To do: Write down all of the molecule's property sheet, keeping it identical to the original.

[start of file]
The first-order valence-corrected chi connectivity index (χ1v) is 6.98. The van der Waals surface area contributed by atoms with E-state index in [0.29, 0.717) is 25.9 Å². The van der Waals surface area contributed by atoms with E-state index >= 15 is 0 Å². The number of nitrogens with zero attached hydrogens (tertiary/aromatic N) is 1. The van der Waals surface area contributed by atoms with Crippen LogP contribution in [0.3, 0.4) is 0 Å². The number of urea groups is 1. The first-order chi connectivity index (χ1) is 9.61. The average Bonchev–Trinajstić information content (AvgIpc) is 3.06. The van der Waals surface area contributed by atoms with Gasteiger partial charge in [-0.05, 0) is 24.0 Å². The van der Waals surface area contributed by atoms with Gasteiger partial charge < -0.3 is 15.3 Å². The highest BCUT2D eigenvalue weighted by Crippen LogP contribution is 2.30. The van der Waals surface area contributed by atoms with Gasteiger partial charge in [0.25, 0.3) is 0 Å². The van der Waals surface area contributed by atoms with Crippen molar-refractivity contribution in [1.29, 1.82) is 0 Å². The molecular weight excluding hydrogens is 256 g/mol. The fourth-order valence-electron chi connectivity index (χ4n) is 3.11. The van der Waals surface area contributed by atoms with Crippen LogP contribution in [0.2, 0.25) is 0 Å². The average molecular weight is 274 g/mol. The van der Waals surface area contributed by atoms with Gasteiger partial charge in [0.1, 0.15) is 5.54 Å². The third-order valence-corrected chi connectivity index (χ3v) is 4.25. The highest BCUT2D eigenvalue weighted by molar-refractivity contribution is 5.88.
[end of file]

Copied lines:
The first-order valence-corrected chi connectivity index (χ1v) is 6.98. The van der Waals surface area contributed by atoms with E-state index in [0.29, 0.717) is 25.9 Å². The van der Waals surface area contributed by atoms with E-state index >= 15 is 0 Å². The number of nitrogens with zero attached hydrogens (tertiary/aromatic N) is 1. The van der Waals surface area contributed by atoms with Crippen LogP contribution in [0.3, 0.4) is 0 Å². The number of urea groups is 1. The first-order chi connectivity index (χ1) is 9.61. The average Bonchev–Trinajstić information content (AvgIpc) is 3.06. The van der Waals surface area contributed by atoms with Gasteiger partial charge in [-0.05, 0) is 24.0 Å². The van der Waals surface area contributed by atoms with Gasteiger partial charge < -0.3 is 15.3 Å². The highest BCUT2D eigenvalue weighted by Crippen LogP contribution is 2.30. The van der Waals surface area contributed by atoms with Gasteiger partial charge in [0.25, 0.3) is 0 Å². The van der Waals surface area contributed by atoms with Crippen molar-refractivity contribution in [1.29, 1.82) is 0 Å². The molecular weight excluding hydrogens is 256 g/mol. The fourth-order valence-electron chi connectivity index (χ4n) is 3.11. The van der Waals surface area contributed by atoms with Crippen LogP contribution in [0.2, 0.25) is 0 Å². The average molecular weight is 274 g/mol. The van der Waals surface area contributed by atoms with Gasteiger partial charge in [0.1, 0.15) is 5.54 Å². The third-order valence-corrected chi connectivity index (χ3v) is 4.25. The highest BCUT2D eigenvalue weighted by molar-refractivity contribution is 5.88.